- A mortgage is typically 20 or 30 years while, at any given time, the current administration has only four (or possibly eight). I can’t stress this enough. The home mortgage interest deduction has been around for what seems like forever. Does that mean it that you can count on it to be around in 10, 20 or 30 years? Don’t be so sure. The deduction has become increasingly vulnerable: it has been a talking point in practically every administration from Bush to Obama, despite Reagan’s famous promise to the National Association of Realtors in a 1984 speech that he would “preserve the part of the American dream which the home mortgage interest deduction symbolizes.” Just this year, Eric J. Toder, the co-director of the Urban-Brookings Tax Policy Center, advised Congress that “[a]chieving a revenue-neutral tax reform that reduces marginal tax rates significantly would be difficult or impossible to achieve without cutting back the mortgage interest deduction or some other equally popular and widely used provisions.”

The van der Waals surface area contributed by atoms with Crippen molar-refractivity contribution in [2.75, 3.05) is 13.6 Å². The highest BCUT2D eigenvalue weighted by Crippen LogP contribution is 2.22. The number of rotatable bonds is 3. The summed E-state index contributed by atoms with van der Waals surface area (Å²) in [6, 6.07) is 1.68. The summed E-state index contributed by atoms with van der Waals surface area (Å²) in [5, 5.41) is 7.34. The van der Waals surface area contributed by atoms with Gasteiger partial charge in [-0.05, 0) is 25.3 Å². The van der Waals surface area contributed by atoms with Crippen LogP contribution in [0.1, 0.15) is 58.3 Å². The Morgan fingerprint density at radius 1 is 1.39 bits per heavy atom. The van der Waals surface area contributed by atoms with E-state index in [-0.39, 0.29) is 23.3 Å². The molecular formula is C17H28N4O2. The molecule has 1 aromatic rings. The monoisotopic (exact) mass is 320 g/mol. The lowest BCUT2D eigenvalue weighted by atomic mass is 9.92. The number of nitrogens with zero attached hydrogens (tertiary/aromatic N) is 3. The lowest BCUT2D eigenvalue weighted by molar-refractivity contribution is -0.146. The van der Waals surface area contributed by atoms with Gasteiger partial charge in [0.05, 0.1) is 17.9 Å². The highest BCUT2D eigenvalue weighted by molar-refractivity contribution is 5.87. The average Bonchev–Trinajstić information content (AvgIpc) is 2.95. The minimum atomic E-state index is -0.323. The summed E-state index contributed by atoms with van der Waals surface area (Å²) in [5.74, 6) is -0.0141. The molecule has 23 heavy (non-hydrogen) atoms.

- A mortgage is typically 20 or 30 years. So yeah, I said that already. But I have another point: home ownership can limit your mobility. We were fortunate that we were able to write checks for our rent and our mortgage. While we could afford to make both payments, chances are that we would not have been able to obtain a mortgage for a second house while continuing to carry the first. Often, in order to move, you have to sell – or rent – your first home. I’ve been a landlord before and I’m not inclined to do it again. And selling our house in this economy was no small feat. That’s part of the reason that we stayed so long in one place: it was hard to move. In addition to our own missed opportunities, that may not be good for the country’s economy: economists Andrew Oswald and David Blanchflower found that rates of high homeownership lead to higher rates of unemployment in both the U.S. and Europe because, among other issues, owning a home may keep people from moving to areas with good jobs and creates “negative externalities.”